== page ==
Saturday 12 March 2011

Euthanasia Law In India

This is the opinion of Mr. Praveen Dalal, managing partner of techno legal law firm Perry4Law and a Supreme Court lawyers regarding permissibility of euthanasia in India. It has originally been written in the year 2005 and the issue has once again assumed importance after the recent judgment of Supreme Court of India. The central government is now considering if a new law is needed to allow passive euthanasia in light of the recent Supreme Court’s decision to permit the withdrawal of treatment in some circumstances.

The concept of euthanasia is often confused with the right to commit suicide. These two are different concepts and whenever the discussion on the concept of euthanasia is started people start pointing towards the Gian Kaur’s judgment of the Apex Court and argue that it is prohibited. It is very important to clear the mist of confusion surrounding the concept of euthanasia in India.

Firstly, euthanasia is a part and parcel of right to life which undoubtedly and unambiguously includes right to die as well when the natural span of life has already started depleting. The right to die is confined to the cases of euthanasia only and it cannot be extended as a general right.

Secondly, the apex court in Gian Kaur’s case did not held the concept of euthanasia as invalid or bad but what was held to be invalid was the right to commit suicide. The concept of euthanasia and suicide are totally different and any classification justifying a different treatment in favour of the former is not only protected under Article 14 of the Constitution of India but equally advanced by Article 21.

Thirdly, the P. Rathinam’s case was overruled not on the concept of euthanasia but on the ground that it held the provision concerning punishment of attempt to suicide as unconstitutional.

Thus, before arguing against euthanasia these facts must be kept in mind.

In India there is no specific law concerning “euthanasia” though it is much desirable. The need of the same arises when a person is suffering from a “terminally ill disease” that in not capable of a cure. The sufferings of the ill person need not be prolonged by forcefully keeping him alive, with all the pain and sufferings. That is definitely a violation of Article 21 that provides a “right to dignified life”.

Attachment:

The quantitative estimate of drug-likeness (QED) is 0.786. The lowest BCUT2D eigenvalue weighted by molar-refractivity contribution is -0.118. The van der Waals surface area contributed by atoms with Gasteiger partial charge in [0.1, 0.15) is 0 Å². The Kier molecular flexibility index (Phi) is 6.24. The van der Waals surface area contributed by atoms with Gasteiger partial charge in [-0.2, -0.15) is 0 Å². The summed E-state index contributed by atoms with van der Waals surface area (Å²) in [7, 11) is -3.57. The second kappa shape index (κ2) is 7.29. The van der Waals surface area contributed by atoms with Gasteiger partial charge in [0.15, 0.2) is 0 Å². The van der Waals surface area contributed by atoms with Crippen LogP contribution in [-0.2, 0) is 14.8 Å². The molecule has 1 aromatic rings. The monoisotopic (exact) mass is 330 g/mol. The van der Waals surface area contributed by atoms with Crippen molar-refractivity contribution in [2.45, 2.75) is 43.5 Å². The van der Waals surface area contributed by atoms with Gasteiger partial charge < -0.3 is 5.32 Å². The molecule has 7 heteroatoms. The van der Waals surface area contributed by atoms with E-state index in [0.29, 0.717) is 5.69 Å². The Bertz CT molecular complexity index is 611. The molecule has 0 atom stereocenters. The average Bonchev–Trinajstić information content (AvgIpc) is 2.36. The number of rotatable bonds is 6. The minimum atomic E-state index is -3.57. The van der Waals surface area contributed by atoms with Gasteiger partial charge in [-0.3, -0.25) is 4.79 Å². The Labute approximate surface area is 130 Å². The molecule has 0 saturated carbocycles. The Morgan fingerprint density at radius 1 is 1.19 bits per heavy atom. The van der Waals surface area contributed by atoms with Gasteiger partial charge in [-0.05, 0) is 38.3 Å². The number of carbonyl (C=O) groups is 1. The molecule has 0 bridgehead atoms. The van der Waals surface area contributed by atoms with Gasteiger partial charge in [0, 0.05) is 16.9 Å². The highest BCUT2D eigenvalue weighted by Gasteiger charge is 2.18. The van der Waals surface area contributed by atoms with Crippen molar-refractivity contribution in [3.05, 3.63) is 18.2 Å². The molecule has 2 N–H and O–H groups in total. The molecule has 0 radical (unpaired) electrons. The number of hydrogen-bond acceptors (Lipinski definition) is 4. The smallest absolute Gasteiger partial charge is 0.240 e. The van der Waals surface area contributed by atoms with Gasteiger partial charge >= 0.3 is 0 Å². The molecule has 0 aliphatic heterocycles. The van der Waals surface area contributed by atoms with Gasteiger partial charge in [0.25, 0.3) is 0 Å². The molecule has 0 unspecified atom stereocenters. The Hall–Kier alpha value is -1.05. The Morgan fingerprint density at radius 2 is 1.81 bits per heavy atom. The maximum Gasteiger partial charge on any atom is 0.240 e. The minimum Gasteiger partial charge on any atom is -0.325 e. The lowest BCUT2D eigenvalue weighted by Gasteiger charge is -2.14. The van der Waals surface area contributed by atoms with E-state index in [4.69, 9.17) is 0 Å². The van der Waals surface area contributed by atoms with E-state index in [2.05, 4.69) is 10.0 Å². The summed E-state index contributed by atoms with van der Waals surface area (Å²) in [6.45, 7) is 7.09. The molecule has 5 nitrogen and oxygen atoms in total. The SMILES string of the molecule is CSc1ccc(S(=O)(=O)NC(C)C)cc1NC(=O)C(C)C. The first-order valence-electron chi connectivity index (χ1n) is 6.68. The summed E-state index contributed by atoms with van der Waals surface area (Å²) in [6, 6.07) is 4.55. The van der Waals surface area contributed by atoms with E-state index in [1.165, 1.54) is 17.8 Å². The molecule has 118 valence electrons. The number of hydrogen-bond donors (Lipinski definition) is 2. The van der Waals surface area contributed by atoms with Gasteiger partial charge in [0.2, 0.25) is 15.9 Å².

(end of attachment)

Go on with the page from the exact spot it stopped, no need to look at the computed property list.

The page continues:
The right to life, including the right to live with human dignity, would mean the existence of such a right up to the end of natural life. This also includes the right to a dignified life up to the point of death including a dignified procedure of death. In other words, this may include the right of a dying man to also die with dignity when his life is ebbing out.

But the “right to die” with dignity at the end of life is not to be confused or equated with the right to die an unnatural death curtailing the natural span of life.

A question may arise, in the context of a dying man, who is, terminally ill or in a persistent vegetative state that he may be permitted to terminate it by a premature extinction of his life in those circumstances.

This category of cases may fall within the ambit of the “right to die” with dignity as a part of right to live with dignity, when death due to termination of natural life is certain and imminent and the process of natural death has commenced. These are not cases of extinguishing life but only of accelerating conclusion of the process of natural death which has already commenced.

It is sufficient to reiterate that the argument to support the view of permitting termination of life in such cases to reduce the period of suffering during the process of certain natural death is not available to interpret Article 21 to include therein the right to curtail the natural span of life. Thus, the right to live with human dignity cannot be construed to include within its ambit the right to terminate natural life, at least before commencement of the natural process of certain death.

It must be noted that the Supreme Court of India has not only a duty but the power to interpret the provisions of the Constitution of India, including Article 21. Thus, if Article 21 is interpreted in the manner discussed above, then it will be binding on all by virtue of Article 141 of the Constitution of India.

Alternatively, it can be left for the “legislature” to decide the same but both the recourses are constitutionally valid. It cannot be said that a declaration by the Supreme Court on this issue would not be valid and binding.